Over at Room Eight, Larry Littlefield has posted a provocative analysis of “the issue no one wants to talk about” — i.e., the extent to which state and federal tax policies favor the old over the young.

Updating an annual analysis he began two years ago, Littlefield walks us through the tax returns and financial situations of two hypothetical New York City couples, “the Young Hopefuls, now both age 29 with a three-year-old child, and the Senior Voters, now both age 69.”  The Senior Voters aren’t just your average seniors, though:  Littlefield assumes they are retired city employees, which means they are better off than most.

In 2007, when Littlefield said both couples had incomes of $100,000, the Young Hopefuls paid more than twice as much in federal, state and local taxes as the senior citizens.  As a result, “After paying for taxes and housing the Senior Voters had $83,405 left to spend, the Young Hopefuls $46,980.”  And remember—they began with the same income.

Moving to 2008, Littlefield further assumes — not unreasonably — that the Young Hopefuls were hit hard by the downturn last year:

Like many of their generation, Mr. Hopeful has been forced to work as a freelancer or independent contractor, so his non-employer could avoid providing him with health insurance and pensions while continuing to provide these to other employees hired earlier. With business down in the recession, his self-employment income was cut from $75,000 in 2007 to $50,000 in 2008. While this sort of income loss is more common among the self employed, the current recession has seen wage cuts and furloughs become common for wage and salary employees as well, particularly in recent months, with both wage rates and hours falling.

Mrs. Hopeful was laid off from her part-time retail job and is now collecting unemployment, so the younger couple’s income dropped in 2008 to $57,000.  The Senior Voters, meanwhile, are still better off.  Sure, the savings in their employer-sponsored retirement savings account has been hit hard by the market  meltdown, but their municipal pensions — and their Social Security — are both indexed to inflation.  Result: their income has risen slightly, to over $102,000.

Then comes the eye opener.  Using Turbo Tax, Littlefield calculates the 29-year-olds, struggling to raise a child in the city on income of just $57,000, will pay almost the same total tax bill as the retired seniors with income of $102,000.

There is nothing inherently immoral about a set of public policies that makes it hard on young people, particularly those without the burden of caring for young children, while making it easy on old people. The young, after all, have many other advantages. But such a system is only moral if it is sustainable. Can the Young Hopefuls expect similar benefits when they are senior citizens in 40 years? May I call your attention to the national, state and local debts, and the sudden interest — while the federal government is borrowing $trillions — in “reform” for Social Security and Medicare, with presumably no impact on those who were “age 55 and over” when former President Bush said the words? The Young Hopefuls had better plan on working until their health fails, and then living on less. [Emphasis added.]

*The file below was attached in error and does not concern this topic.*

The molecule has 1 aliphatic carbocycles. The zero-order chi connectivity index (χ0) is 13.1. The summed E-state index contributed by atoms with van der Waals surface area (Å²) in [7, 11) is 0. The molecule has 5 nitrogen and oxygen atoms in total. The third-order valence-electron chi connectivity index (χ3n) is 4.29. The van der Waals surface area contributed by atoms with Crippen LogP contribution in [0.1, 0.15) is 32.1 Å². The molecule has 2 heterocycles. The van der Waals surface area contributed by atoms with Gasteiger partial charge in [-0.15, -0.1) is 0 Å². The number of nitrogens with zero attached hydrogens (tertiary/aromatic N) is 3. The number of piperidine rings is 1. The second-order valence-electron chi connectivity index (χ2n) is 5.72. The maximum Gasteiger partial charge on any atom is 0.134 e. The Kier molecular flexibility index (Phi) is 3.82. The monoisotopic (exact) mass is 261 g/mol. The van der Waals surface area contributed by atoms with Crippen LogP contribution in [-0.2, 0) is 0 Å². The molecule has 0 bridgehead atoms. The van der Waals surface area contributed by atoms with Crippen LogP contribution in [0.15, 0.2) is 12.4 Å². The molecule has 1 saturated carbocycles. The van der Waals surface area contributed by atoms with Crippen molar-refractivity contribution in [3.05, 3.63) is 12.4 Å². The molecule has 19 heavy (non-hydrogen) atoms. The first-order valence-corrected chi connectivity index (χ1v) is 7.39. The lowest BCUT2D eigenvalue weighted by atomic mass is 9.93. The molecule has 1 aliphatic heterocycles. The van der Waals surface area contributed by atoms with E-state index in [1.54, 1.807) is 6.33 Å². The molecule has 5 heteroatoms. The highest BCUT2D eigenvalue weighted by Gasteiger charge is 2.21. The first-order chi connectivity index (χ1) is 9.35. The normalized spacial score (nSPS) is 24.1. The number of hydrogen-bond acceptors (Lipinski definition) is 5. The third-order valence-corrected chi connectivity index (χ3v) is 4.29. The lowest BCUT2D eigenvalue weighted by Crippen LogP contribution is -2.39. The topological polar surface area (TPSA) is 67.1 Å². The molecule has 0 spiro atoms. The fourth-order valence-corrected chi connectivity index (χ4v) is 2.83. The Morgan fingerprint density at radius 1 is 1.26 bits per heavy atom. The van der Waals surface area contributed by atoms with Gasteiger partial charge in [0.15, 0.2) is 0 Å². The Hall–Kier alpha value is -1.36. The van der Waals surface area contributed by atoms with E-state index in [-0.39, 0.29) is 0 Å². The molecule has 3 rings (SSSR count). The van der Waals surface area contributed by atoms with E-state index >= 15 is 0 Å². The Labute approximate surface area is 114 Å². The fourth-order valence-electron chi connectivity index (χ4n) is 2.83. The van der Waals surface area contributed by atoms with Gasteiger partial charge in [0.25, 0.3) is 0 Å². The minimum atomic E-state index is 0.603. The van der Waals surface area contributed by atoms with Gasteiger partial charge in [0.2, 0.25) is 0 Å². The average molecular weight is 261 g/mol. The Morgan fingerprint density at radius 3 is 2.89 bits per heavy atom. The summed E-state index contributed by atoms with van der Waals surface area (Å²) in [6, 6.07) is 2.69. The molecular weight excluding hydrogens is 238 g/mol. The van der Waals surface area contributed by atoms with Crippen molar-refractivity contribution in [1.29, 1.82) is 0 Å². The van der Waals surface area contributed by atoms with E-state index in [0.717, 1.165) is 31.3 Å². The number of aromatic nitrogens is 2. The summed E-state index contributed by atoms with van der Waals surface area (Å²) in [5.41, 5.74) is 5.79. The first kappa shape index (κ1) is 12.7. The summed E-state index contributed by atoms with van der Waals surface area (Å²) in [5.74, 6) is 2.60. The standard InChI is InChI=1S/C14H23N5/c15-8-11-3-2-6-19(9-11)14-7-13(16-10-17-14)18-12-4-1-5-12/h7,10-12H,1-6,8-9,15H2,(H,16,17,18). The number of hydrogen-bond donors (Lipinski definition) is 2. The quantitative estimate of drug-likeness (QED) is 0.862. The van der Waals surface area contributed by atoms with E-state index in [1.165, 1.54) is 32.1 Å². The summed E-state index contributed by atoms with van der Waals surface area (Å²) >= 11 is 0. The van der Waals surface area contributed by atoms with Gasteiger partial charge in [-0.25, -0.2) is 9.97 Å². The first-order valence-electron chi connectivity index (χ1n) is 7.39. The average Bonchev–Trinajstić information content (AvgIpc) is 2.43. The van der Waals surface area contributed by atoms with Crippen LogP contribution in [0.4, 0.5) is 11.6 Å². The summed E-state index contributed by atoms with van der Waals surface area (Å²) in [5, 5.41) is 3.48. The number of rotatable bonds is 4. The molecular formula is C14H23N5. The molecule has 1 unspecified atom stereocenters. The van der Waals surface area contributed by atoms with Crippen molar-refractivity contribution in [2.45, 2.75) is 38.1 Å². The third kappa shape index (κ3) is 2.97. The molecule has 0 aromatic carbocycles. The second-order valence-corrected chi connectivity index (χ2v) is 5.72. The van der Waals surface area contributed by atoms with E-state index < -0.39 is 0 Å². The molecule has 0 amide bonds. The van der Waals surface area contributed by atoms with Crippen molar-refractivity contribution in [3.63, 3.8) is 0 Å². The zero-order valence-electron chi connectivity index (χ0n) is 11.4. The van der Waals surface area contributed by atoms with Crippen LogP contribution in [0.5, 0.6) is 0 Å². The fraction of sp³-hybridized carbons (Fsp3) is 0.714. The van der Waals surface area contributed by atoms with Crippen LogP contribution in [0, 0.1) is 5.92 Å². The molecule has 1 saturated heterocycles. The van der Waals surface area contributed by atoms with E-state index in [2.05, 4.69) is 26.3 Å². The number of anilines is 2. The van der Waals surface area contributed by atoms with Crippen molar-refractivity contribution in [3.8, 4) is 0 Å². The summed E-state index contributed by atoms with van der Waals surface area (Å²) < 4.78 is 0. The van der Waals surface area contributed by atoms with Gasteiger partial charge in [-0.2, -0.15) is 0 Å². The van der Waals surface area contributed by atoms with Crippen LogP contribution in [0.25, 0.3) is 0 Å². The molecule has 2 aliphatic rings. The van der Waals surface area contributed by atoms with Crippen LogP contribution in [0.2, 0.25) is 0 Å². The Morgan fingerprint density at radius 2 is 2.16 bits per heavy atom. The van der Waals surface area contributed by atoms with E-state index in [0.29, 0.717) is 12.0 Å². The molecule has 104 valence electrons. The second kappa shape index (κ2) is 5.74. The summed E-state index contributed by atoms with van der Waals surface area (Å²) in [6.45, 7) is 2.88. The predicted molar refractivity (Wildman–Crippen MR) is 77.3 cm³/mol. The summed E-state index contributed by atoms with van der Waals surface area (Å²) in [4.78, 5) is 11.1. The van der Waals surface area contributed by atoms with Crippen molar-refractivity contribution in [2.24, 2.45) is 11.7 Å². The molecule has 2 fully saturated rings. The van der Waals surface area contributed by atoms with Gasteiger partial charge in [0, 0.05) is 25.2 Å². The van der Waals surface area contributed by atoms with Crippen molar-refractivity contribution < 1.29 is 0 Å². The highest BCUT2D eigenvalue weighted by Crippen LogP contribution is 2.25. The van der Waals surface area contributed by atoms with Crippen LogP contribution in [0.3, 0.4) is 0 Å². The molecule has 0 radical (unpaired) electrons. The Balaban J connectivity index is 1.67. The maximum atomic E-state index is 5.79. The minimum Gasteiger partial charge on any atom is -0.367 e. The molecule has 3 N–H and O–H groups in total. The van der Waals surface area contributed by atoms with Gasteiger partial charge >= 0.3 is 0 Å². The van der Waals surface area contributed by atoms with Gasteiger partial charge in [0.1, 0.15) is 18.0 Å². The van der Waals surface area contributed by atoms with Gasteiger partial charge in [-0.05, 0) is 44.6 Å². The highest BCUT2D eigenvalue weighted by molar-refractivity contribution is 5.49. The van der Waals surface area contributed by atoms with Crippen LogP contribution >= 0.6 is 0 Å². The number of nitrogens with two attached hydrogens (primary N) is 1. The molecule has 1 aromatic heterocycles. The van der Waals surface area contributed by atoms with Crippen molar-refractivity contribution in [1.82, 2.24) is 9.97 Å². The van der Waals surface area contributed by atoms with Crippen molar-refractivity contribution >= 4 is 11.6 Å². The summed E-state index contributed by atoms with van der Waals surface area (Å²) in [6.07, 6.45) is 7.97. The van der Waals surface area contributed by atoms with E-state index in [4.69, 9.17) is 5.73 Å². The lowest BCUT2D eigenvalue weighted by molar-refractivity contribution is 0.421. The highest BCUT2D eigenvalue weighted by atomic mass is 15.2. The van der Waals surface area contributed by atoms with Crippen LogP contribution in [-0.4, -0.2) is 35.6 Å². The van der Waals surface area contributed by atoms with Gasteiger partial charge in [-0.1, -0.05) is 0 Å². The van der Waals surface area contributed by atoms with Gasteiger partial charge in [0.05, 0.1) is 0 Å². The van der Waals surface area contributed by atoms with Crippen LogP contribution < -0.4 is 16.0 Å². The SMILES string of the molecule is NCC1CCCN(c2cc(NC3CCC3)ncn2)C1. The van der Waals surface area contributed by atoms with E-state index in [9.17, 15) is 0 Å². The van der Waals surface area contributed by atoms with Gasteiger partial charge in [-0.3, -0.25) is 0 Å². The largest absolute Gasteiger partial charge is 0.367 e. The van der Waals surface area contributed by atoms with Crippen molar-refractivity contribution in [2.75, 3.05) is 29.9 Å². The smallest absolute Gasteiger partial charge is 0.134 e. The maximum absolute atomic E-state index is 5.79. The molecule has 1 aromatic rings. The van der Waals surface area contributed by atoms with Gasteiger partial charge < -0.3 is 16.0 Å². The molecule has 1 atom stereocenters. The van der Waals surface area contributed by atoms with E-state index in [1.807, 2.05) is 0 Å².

There’s much more where that came from — all worth pondering.   As is Littlefield’s conclusion:

No wonder that when listening to Bloomberg Radio while riding my bike to work, I’m treated to a parade of guest experts saying the Obama Administration needs to borrow as much money as necessary to stop housing and stock prices from falling, in order to turn the economy around. How? By passing a law requiring everyone under age 40 to pay 50% of their income for housing, whether in rent or mortgage, in addition to one-third in tax? The idea that younger generations could be paid less (real wages have been falling for most since 1973), taxed more (particularly since the increases in the regressive payroll tax to “save Social Security in 1983), and still buy houses (or for that matter stocks) at inflated prices is laughable. Only Congress can make it possible, by taking away people’s choices. Because what I tell young hopefuls who are thinking of buying a house is don’t do it. Not until the price is so low that they could claw back, in the form of lower housing costs, all the public debts and obligations this generation of senior voters is leaving to them

P.S. — Littlefield also makes this pitch-perfect observation:  “Since the inflation of the early 1970s, before the automatic inflation adjustment for Social Security was enacted in 1975, no elected official has been able to say the words ‘senior citizens’ without also saying the words ‘on fixed incomes,’ the fixity of those incomes being part of the presumed need and entitlement of the retired, regardless of how high those fixed incomes are.”  Yes.  Exactly.

About the Author

E.J. McMahon

Edmund J. McMahon is the Empire Center’s founder and research director.

Read more by E.J. McMahon

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